Or, even if a few people have objected to closing the list, I would
check for rough consensus, especially of people who are doing SOMETHING
productive having to do with Python Packaging (such as maintainers of
Python packages, maintainers of Python Packaging tooling, folks running
key infrastructure, etc.).
Then, I would request the list administrators to post a final message
to this list (marking its close and suggesting that people use
discuss.python.org instead) and, to archive this mailing list. This
would leave archives available at their current URLs, so links, browsing
and search would work.
And finally, I would look through relevant documentation within PyPA
repositories to see what needs updating (READMEs and so on pointing to
the old list), and submit pull requests.
I appreciate the work folks here have done to carry forward Python
packaging over the past 21 years of this mailing list. I don't mean to
diminish that or to insult anyone here. I want to help us out, and I
think closing this list will help focus our energy better. But I am
open to hearing that I am wrong.
On behalf of the PyPA and the pip team, I am pleased to announce that we
have just released pip 20.3, a new version of pip. You can install it by
running `python -m pip install --upgrade pip`.
will be easier to read in a web browser and to link to.]
This is an important and disruptive release -- we [explained why in a
blog post last
even made [a video about
* **DISRUPTION**: Switch to the new dependency resolver by
default. (#9019) Watch out for changes in handling editable
installs, constraints files, and more:
* **DEPRECATION**: Deprecate support for Python 3.5 (to be removed in
pip 21.0) (#8181)
* **DEPRECATION**: pip freeze will stop filtering the pip, setuptools,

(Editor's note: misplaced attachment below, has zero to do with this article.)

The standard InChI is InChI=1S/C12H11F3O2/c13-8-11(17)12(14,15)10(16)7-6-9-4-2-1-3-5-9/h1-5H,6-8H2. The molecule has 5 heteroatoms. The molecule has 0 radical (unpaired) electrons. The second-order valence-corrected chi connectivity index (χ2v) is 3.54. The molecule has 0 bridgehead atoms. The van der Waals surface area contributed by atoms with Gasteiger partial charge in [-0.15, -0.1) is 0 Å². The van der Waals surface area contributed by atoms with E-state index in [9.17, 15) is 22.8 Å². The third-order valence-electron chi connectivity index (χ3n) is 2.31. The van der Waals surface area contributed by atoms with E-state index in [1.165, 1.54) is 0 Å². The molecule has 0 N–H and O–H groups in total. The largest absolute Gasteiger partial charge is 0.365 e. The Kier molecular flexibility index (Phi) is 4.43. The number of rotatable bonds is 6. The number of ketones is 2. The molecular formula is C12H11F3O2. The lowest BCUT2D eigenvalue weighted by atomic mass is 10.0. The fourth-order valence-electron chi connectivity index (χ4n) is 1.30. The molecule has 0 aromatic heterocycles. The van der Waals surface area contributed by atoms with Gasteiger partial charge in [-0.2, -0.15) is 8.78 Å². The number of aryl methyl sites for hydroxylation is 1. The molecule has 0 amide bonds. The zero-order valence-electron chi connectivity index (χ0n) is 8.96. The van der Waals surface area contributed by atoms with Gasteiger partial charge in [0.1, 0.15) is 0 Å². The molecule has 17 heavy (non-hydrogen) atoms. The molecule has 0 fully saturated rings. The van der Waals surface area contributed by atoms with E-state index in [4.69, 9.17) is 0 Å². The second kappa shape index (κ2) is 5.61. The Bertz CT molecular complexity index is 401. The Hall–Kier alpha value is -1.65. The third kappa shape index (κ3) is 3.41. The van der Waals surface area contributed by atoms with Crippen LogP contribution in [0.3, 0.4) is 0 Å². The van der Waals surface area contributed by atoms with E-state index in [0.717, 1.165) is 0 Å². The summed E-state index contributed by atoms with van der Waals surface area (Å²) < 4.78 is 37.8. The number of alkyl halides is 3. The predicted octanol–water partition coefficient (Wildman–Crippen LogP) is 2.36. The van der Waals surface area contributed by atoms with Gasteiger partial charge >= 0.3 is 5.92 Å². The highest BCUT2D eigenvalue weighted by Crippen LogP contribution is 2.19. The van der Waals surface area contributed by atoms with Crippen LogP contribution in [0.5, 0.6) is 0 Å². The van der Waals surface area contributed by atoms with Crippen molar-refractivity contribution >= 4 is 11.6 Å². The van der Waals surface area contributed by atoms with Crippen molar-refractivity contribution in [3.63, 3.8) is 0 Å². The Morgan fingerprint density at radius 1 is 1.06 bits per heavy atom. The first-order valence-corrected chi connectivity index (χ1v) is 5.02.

distribute and wheel packages from pip freeze output in a future
version. To keep the previous behavior, users should use the new
`--exclude` option. (#4256)
* Substantial improvements in new resolver for performance, output and
error messages, avoiding infinite loops, and support for constraints
* Support for PEP 600: Future ‘manylinux’ Platform Tags for Portable
Linux Built Distributions. (#9077)
* Documentation improvements: Resolver migration guide, quickstart
guide, and new documentation theme.
* Add support for MacOS Big Sur compatibility tags. (#9138)
The new resolver is now *on by default*. It is significantly stricter
and more consistent when it receives incompatible instructions, and
reduces support for certain kinds of constraints files, so some
workarounds and workflows may break. Please see [our guide on how to
test and migrate, and how to report
can use the deprecated (old) resolver, using the flag
`--use-deprecated=legacy-resolver`, until we remove it in the pip 21.0
release in January 2021.
You can find more details (including deprecations and removals) [in the
## User experience
Command-line output for this version of pip, and documentation to help